This legislation is not necessary, because the Prime Minister (Mr. Menzies) and Sir Arthur Fadden, who was Treasurer in 1953, told the Parliament at that time that the Commonwealth Bank was doing the job the country needed. This Government, which for four or five years had a majority in both Houses, made no attempt during that period to bring down this legislation, because the Government’s leaders felt that it was unnecessary. It now appears that they have been unable to continue to stand up to the pressure from the private banking organizations, and so this legislation has been introduced. For the reasons that I have stated, the Democratic Labour party will oppose it.
I should point out that the only serious criticism which I have heard the Prime Minister make of banking organizations in recent years was directed not against the Commonwealth Bank but against the private banks. A couple of years ago Mr. Menzies stated that if only the traditional lenders, the banks and the insurance companies, would put their resources into housing, the housing situation would be solved. That was a direct statement by the Prime Minister that the private banks had let the country down in relation to housing. If one examines the actual lending activity of the
Commonwealth Bank over the same period one finds that it threw all its resources into doing a good job of financing housing - though the private banks were at the same time reducing the assistance that they were giving in this direction. In 1955, the private banks made £105,000,000 available for housing. The 1957 figure was down to £86,000,000. There was one reason for that - the impact of hire purchase.
As soon as hire purchase came on the scene the eyes of the banks turned away from housing and legitimate development. I contest the assertion of one Government speaker that they turned away because they lacked confidence; that they were uncertain as a result of the control of the central bank, and the activities of the Commonwealth Bank. Let us be frank. They turned in the direction of hire purchase because it offered greater profit. I am sorry that I have not the time to deal adequately with the question of hire purchase. It is a very serious thing when 28 per cent, of the credit of this country can be extended in a form over which the Government has no real control. The situation is steadily growing more and more serious.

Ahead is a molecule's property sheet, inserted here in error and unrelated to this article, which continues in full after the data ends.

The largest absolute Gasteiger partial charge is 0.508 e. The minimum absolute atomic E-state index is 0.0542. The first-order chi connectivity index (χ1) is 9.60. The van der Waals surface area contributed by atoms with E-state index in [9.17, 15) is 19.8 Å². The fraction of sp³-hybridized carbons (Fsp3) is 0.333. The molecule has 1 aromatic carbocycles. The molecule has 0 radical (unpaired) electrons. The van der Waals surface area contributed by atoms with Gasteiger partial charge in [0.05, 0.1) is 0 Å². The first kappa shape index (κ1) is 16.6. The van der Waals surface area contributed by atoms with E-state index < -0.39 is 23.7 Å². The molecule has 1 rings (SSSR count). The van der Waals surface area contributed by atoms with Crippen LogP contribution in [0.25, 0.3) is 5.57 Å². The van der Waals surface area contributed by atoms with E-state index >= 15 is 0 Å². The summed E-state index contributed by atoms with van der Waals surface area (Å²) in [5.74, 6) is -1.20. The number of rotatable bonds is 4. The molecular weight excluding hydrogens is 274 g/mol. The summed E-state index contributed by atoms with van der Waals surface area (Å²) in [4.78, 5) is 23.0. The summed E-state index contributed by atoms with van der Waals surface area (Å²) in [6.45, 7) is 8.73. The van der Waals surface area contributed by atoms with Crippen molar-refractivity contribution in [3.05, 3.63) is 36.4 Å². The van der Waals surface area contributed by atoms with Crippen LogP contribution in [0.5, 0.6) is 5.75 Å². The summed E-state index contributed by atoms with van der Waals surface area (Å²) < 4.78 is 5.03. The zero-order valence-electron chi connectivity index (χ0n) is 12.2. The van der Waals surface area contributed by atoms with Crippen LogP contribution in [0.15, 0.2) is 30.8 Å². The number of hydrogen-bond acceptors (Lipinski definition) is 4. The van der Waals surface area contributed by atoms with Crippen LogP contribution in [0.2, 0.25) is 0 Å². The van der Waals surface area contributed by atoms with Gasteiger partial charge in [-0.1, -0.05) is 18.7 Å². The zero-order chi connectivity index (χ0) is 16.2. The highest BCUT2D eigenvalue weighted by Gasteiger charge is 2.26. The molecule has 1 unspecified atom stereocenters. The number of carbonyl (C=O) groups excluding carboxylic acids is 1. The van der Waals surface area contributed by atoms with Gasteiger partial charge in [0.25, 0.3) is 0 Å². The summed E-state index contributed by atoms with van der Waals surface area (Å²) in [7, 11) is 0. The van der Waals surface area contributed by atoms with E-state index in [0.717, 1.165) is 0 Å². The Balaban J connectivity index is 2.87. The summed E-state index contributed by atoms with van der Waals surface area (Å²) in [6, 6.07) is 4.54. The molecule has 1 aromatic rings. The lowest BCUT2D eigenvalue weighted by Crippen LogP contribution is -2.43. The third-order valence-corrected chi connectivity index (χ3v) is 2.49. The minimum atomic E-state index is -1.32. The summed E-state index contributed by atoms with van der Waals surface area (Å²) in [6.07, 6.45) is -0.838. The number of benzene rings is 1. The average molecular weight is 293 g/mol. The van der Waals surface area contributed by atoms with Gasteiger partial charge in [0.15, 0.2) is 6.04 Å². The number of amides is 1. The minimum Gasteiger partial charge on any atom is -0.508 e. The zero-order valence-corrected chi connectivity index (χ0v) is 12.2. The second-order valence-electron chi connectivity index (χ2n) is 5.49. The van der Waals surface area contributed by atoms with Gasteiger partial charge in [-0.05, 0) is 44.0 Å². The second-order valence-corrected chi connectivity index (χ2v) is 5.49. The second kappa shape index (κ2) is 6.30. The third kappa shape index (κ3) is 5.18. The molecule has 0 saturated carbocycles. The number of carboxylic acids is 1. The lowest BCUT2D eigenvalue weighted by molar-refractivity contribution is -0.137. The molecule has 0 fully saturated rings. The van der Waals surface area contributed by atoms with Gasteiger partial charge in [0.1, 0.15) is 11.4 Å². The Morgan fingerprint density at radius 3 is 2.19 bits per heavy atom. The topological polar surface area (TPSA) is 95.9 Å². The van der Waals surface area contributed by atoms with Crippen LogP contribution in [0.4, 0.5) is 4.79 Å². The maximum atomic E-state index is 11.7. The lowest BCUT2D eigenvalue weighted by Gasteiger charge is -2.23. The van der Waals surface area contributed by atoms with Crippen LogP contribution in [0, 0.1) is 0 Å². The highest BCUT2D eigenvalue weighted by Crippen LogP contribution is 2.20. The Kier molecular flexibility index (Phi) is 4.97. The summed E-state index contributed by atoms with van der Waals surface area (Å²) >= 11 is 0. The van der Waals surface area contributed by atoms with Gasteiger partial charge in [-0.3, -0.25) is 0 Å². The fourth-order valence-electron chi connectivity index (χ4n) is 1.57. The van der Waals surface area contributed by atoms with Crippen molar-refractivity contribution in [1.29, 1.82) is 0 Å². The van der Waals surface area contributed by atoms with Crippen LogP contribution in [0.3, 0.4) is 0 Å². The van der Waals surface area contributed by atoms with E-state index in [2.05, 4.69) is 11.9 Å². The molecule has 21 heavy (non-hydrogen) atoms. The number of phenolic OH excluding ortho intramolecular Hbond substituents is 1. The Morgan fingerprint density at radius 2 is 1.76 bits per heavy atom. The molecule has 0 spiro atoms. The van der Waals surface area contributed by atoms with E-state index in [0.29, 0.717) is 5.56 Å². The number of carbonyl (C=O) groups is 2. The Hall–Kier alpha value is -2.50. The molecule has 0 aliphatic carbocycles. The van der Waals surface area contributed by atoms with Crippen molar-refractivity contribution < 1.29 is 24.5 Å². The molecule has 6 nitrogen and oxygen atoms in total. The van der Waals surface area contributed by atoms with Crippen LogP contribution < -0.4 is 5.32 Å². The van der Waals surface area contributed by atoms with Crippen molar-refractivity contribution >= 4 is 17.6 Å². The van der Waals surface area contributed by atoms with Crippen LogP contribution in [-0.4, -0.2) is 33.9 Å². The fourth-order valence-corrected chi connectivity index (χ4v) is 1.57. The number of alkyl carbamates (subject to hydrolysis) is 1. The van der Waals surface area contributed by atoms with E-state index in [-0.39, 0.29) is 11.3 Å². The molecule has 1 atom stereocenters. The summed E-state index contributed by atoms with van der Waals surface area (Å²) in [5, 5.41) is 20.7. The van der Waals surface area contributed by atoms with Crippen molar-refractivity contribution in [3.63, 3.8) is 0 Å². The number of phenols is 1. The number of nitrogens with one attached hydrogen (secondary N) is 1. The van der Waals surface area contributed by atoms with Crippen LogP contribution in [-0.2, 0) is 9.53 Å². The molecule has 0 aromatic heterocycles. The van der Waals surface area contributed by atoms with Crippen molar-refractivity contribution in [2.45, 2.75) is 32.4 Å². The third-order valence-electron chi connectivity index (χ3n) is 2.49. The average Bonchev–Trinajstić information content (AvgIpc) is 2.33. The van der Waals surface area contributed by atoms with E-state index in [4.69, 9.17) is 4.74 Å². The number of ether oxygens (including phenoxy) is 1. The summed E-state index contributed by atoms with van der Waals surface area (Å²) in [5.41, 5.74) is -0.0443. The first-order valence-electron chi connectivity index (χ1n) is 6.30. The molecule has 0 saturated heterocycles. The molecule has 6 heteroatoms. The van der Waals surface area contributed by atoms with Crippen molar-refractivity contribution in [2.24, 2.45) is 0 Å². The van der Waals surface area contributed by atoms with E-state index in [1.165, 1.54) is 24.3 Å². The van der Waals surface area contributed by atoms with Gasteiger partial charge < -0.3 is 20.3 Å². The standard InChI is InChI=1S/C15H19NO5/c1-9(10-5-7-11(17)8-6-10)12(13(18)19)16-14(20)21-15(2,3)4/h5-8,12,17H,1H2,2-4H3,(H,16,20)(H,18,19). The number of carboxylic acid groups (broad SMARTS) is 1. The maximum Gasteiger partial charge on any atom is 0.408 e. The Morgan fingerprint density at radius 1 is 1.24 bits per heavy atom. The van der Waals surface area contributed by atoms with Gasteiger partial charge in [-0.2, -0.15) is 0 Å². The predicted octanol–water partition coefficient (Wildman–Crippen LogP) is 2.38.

The Government’s decision to extend television to States other than New South Wales and Victoria will lend a tremendous impetus to hire purchase. The provision of finance for the purchase of television sets will make it even more difficult for people to obtain credit for other purposes. One can look in any newspaper and see hirepurchase firms offering 9 per cent., 10 per cent, and even 12 per cent, interest on investments. Unless something is done about hire purchase the position will become increasingly serious. I appreciate the fact that the States will shortly be having a meeting on the subject. They realize the desperate position that is developing. I am sorry that the Commonwealth has not done more to exercise the control which, in a previous debate, Senator Wright said that it could exercise. I have been told frequently by Government supporters that the Government can do nothing about hire purchase, but I attach importance to Senator Wright’s statement - made during the banking debate twelve months ago - that the Government, through its banking power, could issue a banking policy directive which would control the supply of finance from the banking system to the hirepurchase companies. I respect Senator Wright’s opinion, and I should like to see the Government act upon it - not leave it to the States to deal with the present desperate position arising from hire purchase.
I do not altogether agree with the suggestion of Senator McKenna that Dr. Coombs’s opinion should be given great weight in this matter. I do not mean that I do not respect his opinion. I realize that he has an international reputation in this field, but I was one who, in 1930, objected violently to the opinion of Sir Robert Gibson being given overriding significance. Having done that, 1 am not prepared to concede that similar weight should be given to the opinion of Dr. Coombs. Any government is entitled to expect that its officers will advise it, but, in the long run, the decision on policy must be its own.